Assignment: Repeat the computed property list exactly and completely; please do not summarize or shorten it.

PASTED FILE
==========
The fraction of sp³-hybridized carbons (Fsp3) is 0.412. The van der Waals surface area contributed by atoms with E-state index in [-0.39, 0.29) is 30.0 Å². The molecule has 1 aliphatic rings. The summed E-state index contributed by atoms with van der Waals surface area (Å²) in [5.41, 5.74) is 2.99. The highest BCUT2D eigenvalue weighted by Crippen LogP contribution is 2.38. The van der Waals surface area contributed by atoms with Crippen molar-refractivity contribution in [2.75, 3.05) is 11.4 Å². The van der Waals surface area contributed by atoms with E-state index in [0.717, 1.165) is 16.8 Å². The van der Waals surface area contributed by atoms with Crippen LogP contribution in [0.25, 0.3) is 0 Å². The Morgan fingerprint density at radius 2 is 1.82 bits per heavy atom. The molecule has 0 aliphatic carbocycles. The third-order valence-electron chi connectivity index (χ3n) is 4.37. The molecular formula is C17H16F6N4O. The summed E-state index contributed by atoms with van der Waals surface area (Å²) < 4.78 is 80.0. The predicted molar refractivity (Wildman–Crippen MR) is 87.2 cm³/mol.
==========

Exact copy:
The fraction of sp³-hybridized carbons (Fsp3) is 0.412. The van der Waals surface area contributed by atoms with E-state index in [-0.39, 0.29) is 30.0 Å². The molecule has 1 aliphatic rings. The summed E-state index contributed by atoms with van der Waals surface area (Å²) in [5.41, 5.74) is 2.99. The highest BCUT2D eigenvalue weighted by Crippen LogP contribution is 2.38. The van der Waals surface area contributed by atoms with Crippen molar-refractivity contribution in [2.75, 3.05) is 11.4 Å². The van der Waals surface area contributed by atoms with E-state index in [0.717, 1.165) is 16.8 Å². The van der Waals surface area contributed by atoms with Crippen LogP contribution in [0.25, 0.3) is 0 Å². The Morgan fingerprint density at radius 2 is 1.82 bits per heavy atom. The molecule has 0 aliphatic carbocycles. The third-order valence-electron chi connectivity index (χ3n) is 4.37. The molecular formula is C17H16F6N4O. The summed E-state index contributed by atoms with van der Waals surface area (Å²) < 4.78 is 80.0. The predicted molar refractivity (Wildman–Crippen MR) is 87.2 cm³/mol.